(d) repeatedly communicating with, either directly or indirectly, a justice system participant or a journalist or anyone known to either of them; and
(e) besetting or watching the place where a justice system participant or a journalist or anyone known to either of them resides, works, attends school, carries on business or happens to be.

 

 

Section 140 (Public Mischief) of the Criminal Code of Canada


Public Mischief is when someone provides false information, which causes a police officer to start or continue an investigation unnecessarily. The effect of Public Mischief is to cause a police officer to spend time and public money in a futile investigation and deprive the public of their services for other matters.
Examples:
a. Making a false statement accusing another person of an offence.
Example: A person says "I saw Gerry Smith painting on the school wall", knowing all the time it was not true.
b. Doing anything intending to cause some other person to be suspected of an offence the other person did not commit, or diverting suspicion from oneself.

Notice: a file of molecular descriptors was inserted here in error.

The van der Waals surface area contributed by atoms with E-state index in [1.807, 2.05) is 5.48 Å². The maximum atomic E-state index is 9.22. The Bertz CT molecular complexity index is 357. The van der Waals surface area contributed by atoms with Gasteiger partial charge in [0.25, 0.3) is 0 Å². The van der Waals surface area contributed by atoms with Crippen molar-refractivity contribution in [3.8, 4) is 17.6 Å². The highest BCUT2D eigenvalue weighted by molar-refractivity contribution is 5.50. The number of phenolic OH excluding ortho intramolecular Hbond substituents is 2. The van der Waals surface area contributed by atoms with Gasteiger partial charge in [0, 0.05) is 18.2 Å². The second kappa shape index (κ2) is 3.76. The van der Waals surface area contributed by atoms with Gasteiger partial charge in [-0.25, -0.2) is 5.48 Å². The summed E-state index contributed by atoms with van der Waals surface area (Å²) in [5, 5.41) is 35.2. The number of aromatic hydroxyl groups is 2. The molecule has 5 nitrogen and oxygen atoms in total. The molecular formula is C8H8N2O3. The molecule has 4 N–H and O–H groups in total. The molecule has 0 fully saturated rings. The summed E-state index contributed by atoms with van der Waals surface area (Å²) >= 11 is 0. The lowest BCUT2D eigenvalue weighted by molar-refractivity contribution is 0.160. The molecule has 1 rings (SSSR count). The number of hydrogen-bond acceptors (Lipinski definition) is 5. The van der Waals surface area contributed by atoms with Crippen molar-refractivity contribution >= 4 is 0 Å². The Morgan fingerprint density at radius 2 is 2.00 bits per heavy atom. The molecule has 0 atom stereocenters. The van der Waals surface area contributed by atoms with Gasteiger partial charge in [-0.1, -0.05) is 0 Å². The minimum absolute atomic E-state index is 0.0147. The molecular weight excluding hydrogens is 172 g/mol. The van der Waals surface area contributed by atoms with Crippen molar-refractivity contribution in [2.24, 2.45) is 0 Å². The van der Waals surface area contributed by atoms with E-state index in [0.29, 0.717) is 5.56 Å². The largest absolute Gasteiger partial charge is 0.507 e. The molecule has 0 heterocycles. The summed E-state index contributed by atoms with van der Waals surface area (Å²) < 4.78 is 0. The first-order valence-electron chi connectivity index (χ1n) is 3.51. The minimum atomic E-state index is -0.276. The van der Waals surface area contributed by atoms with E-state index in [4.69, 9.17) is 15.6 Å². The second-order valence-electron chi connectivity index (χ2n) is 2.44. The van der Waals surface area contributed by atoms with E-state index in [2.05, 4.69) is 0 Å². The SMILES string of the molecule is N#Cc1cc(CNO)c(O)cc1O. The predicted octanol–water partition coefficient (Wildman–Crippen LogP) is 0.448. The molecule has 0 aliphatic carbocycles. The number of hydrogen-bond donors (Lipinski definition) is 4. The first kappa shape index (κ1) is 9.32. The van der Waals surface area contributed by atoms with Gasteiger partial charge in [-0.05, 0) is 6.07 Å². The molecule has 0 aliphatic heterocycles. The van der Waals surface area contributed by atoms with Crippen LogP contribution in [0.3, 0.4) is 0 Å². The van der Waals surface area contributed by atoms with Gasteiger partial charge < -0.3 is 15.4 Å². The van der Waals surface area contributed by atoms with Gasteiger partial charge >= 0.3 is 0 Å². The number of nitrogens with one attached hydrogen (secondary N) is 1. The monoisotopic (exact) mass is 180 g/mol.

Example: Planting evidence in someone else's car.
c. Reporting an offence, when in fact it has not been committed.
Example: A person reports their car stolen, knowing that it has not been stolen.

 

 

Excerpt from Section 140 (Public Mischief) of the Criminal Code of Canada


1. Every one who commits public mischief who, with the intent to mislead, cause a peace officer to enter on or continue an investigation by

(a) making a false statement that accuses some other person of having committed an offence;
(b) doing anything intended to cause some other person to be suspected of having committed an offence that the other person has not committed, or to divert suspicion from himself;
(c) reporting that an offence has been committed when it has not been committed; or
(d) reporting or in any other way making it known or causing it to be make known that he or some other person has died when he or that other person has not died.

2. Every one who commits public mischief

(a) is guilty of an indictable offence and liable to imprisonment for a term not exceeding five years; or
(b) is guilty of an offence punishable on summary conviction.